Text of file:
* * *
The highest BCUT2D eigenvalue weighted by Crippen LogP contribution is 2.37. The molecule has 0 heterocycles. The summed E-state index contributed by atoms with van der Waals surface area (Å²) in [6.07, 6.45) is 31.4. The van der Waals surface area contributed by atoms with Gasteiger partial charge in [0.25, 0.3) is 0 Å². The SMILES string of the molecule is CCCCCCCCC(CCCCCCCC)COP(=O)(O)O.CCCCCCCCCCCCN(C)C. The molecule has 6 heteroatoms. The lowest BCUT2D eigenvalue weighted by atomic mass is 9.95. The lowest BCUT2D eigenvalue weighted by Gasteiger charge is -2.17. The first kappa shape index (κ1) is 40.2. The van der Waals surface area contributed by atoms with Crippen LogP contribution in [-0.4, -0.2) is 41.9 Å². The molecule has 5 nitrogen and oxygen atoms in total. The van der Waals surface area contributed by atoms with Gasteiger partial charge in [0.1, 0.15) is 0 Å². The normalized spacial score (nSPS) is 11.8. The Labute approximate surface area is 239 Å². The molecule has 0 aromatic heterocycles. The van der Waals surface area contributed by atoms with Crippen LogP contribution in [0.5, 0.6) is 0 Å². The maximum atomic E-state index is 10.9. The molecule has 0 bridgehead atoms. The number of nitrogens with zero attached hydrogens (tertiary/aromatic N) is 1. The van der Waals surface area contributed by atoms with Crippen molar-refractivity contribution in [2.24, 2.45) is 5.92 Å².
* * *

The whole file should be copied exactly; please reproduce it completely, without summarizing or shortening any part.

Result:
The highest BCUT2D eigenvalue weighted by Crippen LogP contribution is 2.37. The molecule has 0 heterocycles. The summed E-state index contributed by atoms with van der Waals surface area (Å²) in [6.07, 6.45) is 31.4. The van der Waals surface area contributed by atoms with Gasteiger partial charge in [0.25, 0.3) is 0 Å². The SMILES string of the molecule is CCCCCCCCC(CCCCCCCC)COP(=O)(O)O.CCCCCCCCCCCCN(C)C. The molecule has 6 heteroatoms. The lowest BCUT2D eigenvalue weighted by atomic mass is 9.95. The lowest BCUT2D eigenvalue weighted by Gasteiger charge is -2.17. The first kappa shape index (κ1) is 40.2. The van der Waals surface area contributed by atoms with Crippen LogP contribution in [-0.4, -0.2) is 41.9 Å². The molecule has 5 nitrogen and oxygen atoms in total. The van der Waals surface area contributed by atoms with Gasteiger partial charge in [0.1, 0.15) is 0 Å². The normalized spacial score (nSPS) is 11.8. The Labute approximate surface area is 239 Å². The molecule has 0 aromatic heterocycles. The van der Waals surface area contributed by atoms with Crippen LogP contribution in [0.5, 0.6) is 0 Å². The maximum atomic E-state index is 10.9. The molecule has 0 bridgehead atoms. The number of nitrogens with zero attached hydrogens (tertiary/aromatic N) is 1. The van der Waals surface area contributed by atoms with Crippen molar-refractivity contribution in [2.24, 2.45) is 5.92 Å².